The Star Democrat

First Night Talbot 2022 goes virtual

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EASTON — First Night Talbot 2022 will be virtual again this year, bringing the community a program of sparkling talent by local and regional artists of all ages in an online, overtwo-hour celebratio­n of the arts starting at 7 p.m. on New Year’s Eve.

First Night Talbot was started in Easton in 1994 as a drug- and alcoholfre­e event and has relied on grants from Talbot Arts (with funding provided by Maryland State Arts Council), local sponsorshi­ps, and Town of Easton to continue this unique holiday celebratio­n. Created and managed by volun- teers from the community, it is meant to celebrate the arts, culture, and traditions of Talbot County.

Several of the traditions have grown to be the highlights of the night. The Maryland Crab Drop was envisioned and invented by Rich and Suzanne Hood many years ago (inspired by their seeing the “Bermuda Onion” drop); it is now under the care of their son, Lance. That led to the first Mermaid – a giant rolling street puppet which was presented in the town’s 300th anniversar­y parade. She was created by Dragon Wings puppeteers Debra Hathaway and Eric Heath. They also did a couple of great workshops with kids to create sea creature hand puppets and fish hats, which each year become a small parade of revelers marching up to the 9 p.m. Crab Drop, known as “Midnight in the MidAtlanti­c.” The last several years, Maggii Sarfaty has created another huge mermaid, a people-parade sized one, as well as more delightful hand-carried sea creatures. The parade is led bagpiper Randy Welch, and the crowd gathers in advance of the countdown to enjoy fire juggling by Cascading Carlos.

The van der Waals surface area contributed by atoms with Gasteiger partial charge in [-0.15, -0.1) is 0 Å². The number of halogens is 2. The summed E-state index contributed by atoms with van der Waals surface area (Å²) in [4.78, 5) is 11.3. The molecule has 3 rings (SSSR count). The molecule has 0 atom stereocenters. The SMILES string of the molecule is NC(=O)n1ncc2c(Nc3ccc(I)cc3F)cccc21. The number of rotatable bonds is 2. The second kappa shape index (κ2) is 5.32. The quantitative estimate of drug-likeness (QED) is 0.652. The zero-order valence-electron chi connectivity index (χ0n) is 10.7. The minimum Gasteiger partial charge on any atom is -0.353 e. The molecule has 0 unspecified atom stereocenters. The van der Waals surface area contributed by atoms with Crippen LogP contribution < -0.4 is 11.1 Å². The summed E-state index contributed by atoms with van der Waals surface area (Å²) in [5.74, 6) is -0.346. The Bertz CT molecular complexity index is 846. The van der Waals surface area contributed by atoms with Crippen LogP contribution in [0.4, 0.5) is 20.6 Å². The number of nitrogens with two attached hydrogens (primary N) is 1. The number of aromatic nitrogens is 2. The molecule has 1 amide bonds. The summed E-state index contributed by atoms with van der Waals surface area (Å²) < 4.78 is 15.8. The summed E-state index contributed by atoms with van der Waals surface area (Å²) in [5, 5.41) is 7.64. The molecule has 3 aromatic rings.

The full performanc­e of the countdown and Crab Drop will be broadcast at 9 p.m. on New Year’s Eve from an undisclose­d, historic location in Talbot County. Local kids will be the parade.

The entire community is invited to join in online for the only remaining First Night Celebratio­n in the state of Maryland.

The underlying theme this year is to “Celebrate the Arts,” as well as to support and share our “Community Talents and Traditions.”

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